Overall, the primary problem to be overcome is a reliable, economic transport system. Once that is in place, colonisation will occur where ever there is the potential for success.

  20. LLDIAZ says

    Joe has an exceptional point if the profit does not meet the risk then there is no point in risking so much “NOW”.
    But lets see in another 30 to 40 years when our resources are on the edge. Then the risk to profit ratio will look alot better and so would the tech.

  21. Joe says

    The bottom line is, what do we get in return by going to Mars? a challenge of living in a very difficult environment? whats the point? There has to be an objective. We have to profit from this in some way.
    I don’t see the human race going anywhere unless we build a case that we will profit by going. Or hoping for the next space race to gain momentum and speed things up.

    Joe.

  22. DestroyAllHumans says

    Yeah, Buzz! Listen to this man, NASA! Or if not NASA, then whoever is going to get humans on Mars!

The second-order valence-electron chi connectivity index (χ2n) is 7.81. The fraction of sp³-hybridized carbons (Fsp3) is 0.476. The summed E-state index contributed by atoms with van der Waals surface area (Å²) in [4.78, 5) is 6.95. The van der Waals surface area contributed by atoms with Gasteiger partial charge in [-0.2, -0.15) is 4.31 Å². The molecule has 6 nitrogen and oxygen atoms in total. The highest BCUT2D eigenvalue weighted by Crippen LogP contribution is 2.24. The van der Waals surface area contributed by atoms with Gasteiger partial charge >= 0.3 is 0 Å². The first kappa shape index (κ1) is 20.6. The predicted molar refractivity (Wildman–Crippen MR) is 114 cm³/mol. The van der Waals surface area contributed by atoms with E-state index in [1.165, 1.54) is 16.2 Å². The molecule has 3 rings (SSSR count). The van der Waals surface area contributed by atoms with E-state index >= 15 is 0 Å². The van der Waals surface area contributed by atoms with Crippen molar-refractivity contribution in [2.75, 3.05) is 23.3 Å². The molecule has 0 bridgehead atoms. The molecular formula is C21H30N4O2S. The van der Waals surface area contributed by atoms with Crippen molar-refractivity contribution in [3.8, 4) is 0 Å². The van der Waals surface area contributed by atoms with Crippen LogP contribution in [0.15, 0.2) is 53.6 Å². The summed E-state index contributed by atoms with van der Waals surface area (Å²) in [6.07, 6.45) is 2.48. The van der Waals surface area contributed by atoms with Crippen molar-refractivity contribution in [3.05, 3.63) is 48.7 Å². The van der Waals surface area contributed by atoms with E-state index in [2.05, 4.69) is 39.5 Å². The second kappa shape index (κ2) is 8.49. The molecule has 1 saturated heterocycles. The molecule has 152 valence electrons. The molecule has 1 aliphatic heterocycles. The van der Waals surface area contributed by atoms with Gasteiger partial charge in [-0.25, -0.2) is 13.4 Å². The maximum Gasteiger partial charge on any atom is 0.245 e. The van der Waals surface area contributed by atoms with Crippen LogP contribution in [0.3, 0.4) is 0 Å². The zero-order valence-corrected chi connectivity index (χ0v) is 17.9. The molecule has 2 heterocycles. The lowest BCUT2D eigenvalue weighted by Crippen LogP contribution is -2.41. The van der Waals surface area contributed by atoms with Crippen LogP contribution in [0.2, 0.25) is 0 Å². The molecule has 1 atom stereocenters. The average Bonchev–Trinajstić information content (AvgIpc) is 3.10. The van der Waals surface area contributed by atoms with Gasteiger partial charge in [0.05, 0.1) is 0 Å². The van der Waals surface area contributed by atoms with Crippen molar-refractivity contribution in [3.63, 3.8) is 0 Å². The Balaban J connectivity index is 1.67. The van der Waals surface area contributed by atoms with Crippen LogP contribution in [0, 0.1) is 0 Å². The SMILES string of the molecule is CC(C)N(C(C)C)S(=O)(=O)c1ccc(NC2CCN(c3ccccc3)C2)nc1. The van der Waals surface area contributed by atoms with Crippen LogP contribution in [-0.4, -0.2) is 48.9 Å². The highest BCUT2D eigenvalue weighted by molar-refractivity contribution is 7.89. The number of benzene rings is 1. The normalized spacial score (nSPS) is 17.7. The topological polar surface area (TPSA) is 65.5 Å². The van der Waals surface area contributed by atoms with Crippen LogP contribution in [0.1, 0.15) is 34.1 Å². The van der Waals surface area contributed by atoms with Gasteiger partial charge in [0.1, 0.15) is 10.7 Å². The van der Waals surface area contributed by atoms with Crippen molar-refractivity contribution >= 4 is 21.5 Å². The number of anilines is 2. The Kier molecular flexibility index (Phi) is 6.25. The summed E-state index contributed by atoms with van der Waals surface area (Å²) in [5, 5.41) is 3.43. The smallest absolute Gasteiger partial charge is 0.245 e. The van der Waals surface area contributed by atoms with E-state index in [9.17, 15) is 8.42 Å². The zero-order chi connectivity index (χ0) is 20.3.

We cannot afford a Mars version of Apollo, where we visit a few times to plant flags then not go back for 50 years. And by not afford I mean for both financial and species survival reasons.

    There will be plenty of “normal” people who will not hesitate to go to Mars permanently.

  23. harrybody says

    Allthough – it never would be any problems to find some unexsperienced, romantic and adventurerus person or persons to send to Mars for a one way thicked – it’s simply insane … and lacking of human eticks.